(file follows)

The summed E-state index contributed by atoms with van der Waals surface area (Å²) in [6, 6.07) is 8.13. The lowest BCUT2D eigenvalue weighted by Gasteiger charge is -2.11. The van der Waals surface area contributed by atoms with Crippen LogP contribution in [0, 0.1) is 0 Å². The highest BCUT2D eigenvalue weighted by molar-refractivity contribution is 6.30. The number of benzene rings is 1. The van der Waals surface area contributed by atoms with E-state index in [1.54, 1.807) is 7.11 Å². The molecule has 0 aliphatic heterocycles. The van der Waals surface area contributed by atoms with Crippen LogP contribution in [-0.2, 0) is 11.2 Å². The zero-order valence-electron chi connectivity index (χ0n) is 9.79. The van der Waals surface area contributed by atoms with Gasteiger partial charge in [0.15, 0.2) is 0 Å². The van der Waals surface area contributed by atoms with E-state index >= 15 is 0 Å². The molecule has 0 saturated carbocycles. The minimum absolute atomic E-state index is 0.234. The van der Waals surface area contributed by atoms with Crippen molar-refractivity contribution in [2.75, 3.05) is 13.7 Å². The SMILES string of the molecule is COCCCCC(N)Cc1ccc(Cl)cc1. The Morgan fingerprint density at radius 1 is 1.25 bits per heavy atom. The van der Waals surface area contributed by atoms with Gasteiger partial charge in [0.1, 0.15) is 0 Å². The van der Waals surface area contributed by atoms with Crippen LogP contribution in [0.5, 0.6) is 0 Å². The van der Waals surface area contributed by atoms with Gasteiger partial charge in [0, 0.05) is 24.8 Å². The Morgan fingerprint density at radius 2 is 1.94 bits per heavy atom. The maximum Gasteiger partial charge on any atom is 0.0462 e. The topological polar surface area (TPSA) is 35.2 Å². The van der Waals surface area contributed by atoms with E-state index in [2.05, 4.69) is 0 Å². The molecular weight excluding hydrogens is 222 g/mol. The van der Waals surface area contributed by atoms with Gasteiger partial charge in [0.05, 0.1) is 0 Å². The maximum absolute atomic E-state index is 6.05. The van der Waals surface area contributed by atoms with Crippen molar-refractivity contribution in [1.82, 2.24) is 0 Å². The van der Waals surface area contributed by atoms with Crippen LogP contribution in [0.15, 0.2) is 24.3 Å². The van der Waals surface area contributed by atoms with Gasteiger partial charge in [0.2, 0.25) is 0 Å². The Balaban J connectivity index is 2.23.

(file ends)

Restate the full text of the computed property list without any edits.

The summed E-state index contributed by atoms with van der Waals surface area (Å²) in [6, 6.07) is 8.13. The lowest BCUT2D eigenvalue weighted by Gasteiger charge is -2.11. The van der Waals surface area contributed by atoms with Crippen LogP contribution in [0, 0.1) is 0 Å². The highest BCUT2D eigenvalue weighted by molar-refractivity contribution is 6.30. The number of benzene rings is 1. The van der Waals surface area contributed by atoms with E-state index in [1.54, 1.807) is 7.11 Å². The molecule has 0 aliphatic heterocycles. The van der Waals surface area contributed by atoms with Crippen LogP contribution in [-0.2, 0) is 11.2 Å². The zero-order valence-electron chi connectivity index (χ0n) is 9.79. The van der Waals surface area contributed by atoms with Gasteiger partial charge in [0.15, 0.2) is 0 Å². The van der Waals surface area contributed by atoms with E-state index >= 15 is 0 Å². The molecule has 0 saturated carbocycles. The minimum absolute atomic E-state index is 0.234. The van der Waals surface area contributed by atoms with Crippen molar-refractivity contribution in [2.75, 3.05) is 13.7 Å². The SMILES string of the molecule is COCCCCC(N)Cc1ccc(Cl)cc1. The Morgan fingerprint density at radius 1 is 1.25 bits per heavy atom. The van der Waals surface area contributed by atoms with Gasteiger partial charge in [0.1, 0.15) is 0 Å². The van der Waals surface area contributed by atoms with Crippen LogP contribution in [0.5, 0.6) is 0 Å². The van der Waals surface area contributed by atoms with Gasteiger partial charge in [0, 0.05) is 24.8 Å². The Morgan fingerprint density at radius 2 is 1.94 bits per heavy atom. The maximum Gasteiger partial charge on any atom is 0.0462 e. The topological polar surface area (TPSA) is 35.2 Å². The van der Waals surface area contributed by atoms with E-state index in [2.05, 4.69) is 0 Å². The molecular weight excluding hydrogens is 222 g/mol. The van der Waals surface area contributed by atoms with Gasteiger partial charge in [0.05, 0.1) is 0 Å². The maximum absolute atomic E-state index is 6.05. The van der Waals surface area contributed by atoms with Crippen molar-refractivity contribution in [1.82, 2.24) is 0 Å². The van der Waals surface area contributed by atoms with Crippen LogP contribution in [0.15, 0.2) is 24.3 Å². The van der Waals surface area contributed by atoms with Gasteiger partial charge in [0.2, 0.25) is 0 Å². The Balaban J connectivity index is 2.23.